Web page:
Black culture, heritage and contribution celebrated by string of events on UK flagship

Topic: Fighting armsSurface Fleet Storyline: People

Sailors on board the Fleet Flagship have marked Black History Month with a series of events celebrating their ship’s, Navy’s and Nation’s – diversity while on operations.

There are more than ten Commonwealth nations represented among the 1,000 or so souls aboard the Portsmouth-based aircraft carrier.

They chose Black History Month – which ends today – as the perfect opportunity to showcase the vibrant expressions of our black community, from music and dance, to art, literature and cuisine in a packed week of events.

“Black History Month is an opportunity to learn, and educate others, about the diverse experiences of black people. It is a chance to dispel myths, challenge stereotypes and foster understanding,” said Able Seaman Calisha Velox who works in the carrier’s galley.

Events started with a church service full of traditional choruses and religious songs from the Caribbean and beyond which was hosted by PO Ratu Seru from the marine engineering department and logistician Able Seaman Kendra Austin and a chorus was rapturously delivered by the seven Fijians serving on board.

A games night brought ranks and rates from all messes and backgrounds together to enjoy pastimes popular to the Caribbean Islands including lively rounds of dominos, and other traditional board games with karaoke and a well-received selection of savoury commonwealth finger foods and music adding to the atmosphere.

The ship’s company also enjoyed a ‘Commonwealth Cookout’ which saw chefs, many of whom hail from Commonwealth countries, cook up a feast of their favourite foods including curried goat, jerk chicken, macaroni pie and rice and peas, a great opportunity to explore different cultures during dinner, or scran if using naval slang.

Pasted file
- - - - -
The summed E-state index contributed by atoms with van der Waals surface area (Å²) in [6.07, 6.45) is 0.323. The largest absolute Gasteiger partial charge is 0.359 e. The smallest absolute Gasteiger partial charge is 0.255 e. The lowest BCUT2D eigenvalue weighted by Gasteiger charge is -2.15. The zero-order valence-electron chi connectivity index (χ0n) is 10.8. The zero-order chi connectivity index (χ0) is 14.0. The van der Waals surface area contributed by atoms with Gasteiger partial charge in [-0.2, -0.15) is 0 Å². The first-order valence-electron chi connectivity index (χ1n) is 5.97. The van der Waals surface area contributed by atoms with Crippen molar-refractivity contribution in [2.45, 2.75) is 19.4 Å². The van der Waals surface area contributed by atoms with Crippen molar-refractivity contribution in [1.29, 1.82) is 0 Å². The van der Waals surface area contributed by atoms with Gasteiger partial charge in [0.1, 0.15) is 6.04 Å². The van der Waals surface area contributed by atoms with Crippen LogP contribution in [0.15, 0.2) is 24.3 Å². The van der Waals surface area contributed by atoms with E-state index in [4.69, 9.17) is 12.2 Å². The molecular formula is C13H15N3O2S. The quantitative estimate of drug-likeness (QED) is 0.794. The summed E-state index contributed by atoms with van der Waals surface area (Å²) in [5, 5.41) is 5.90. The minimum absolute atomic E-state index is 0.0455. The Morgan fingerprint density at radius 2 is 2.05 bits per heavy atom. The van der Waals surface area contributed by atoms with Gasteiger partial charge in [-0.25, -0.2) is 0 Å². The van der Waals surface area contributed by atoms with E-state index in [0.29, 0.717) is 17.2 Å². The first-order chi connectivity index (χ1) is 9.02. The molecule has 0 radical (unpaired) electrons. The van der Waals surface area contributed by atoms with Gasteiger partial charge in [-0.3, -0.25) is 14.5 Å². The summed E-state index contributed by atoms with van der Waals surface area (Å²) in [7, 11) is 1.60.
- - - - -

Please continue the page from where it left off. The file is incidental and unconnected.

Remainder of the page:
“Black History Month is a time to celebrate the strength, resilience and perseverance of black people who have faced adversity and discrimination. It highlights the stories of those in our community who have overcome challenges to achieve success,” said Leading Hand Lucy Bradshaw, who serves in the carrier’s catering services department.

The overarching theme of this year’s events – “Celebrate our sisters – every achievement is a success” was explored during a presentation night educating sailors about the lives and achievements of pioneering black women including Harriet Tubman, Ida Wells, Rosa Parks, Mary Seacole, Wangari Maathai and Lilian Bader.

Harriet, a film inspired by the true story of abolitionist Harriet Tubman, best known for her efforts in freeing slaves via the ‘underground railroad’ in pre-Civil War USA was the selection of the ship’s monthly movie night.  

“Black History Month empowers me as a black woman by showcasing the achievements of black women who have broken barriers and made significant contributions to various fields. Their stories inspire others to strive for excellence and push for positive change,” said Able Seaman Michaelea Dougan, who also serves in the carrier’s catering services department.

Celebrations culminated with a cultural event marking the 44th anniversary of Independence for St Vincent and the Grenadines on October 27, the country more than 40 of HMS Queen Elizabeth sailors call home.

”It will sound really cliché but it has been such an eye opener coming from the Caribbean and experiencing the culture shock as is often the case in a new place,” said marine engineer Warrant Officer Myron Campbell.

“When I joined the Navy, Commonwealth personnel arranged meets either at a friend’s house or on the base just to catch up and maintain that sense of community and togetherness.  Fast forward a few years and we have the Commonwealth Network which allows us a space to grow and a forum where we can express issues or concerns, share our cultures and embrace the diversity of our separate Nations all whilst continuing to represent ourselves and the RN in a positive manner.

Knowing that we are supported both within the Network and the wider RN shows how far we have come as a community and provides personnel from our community with the assurances necessary to continue to deliver at the very highest levels.

Marine engineer Warrant Officer Myron Campbell.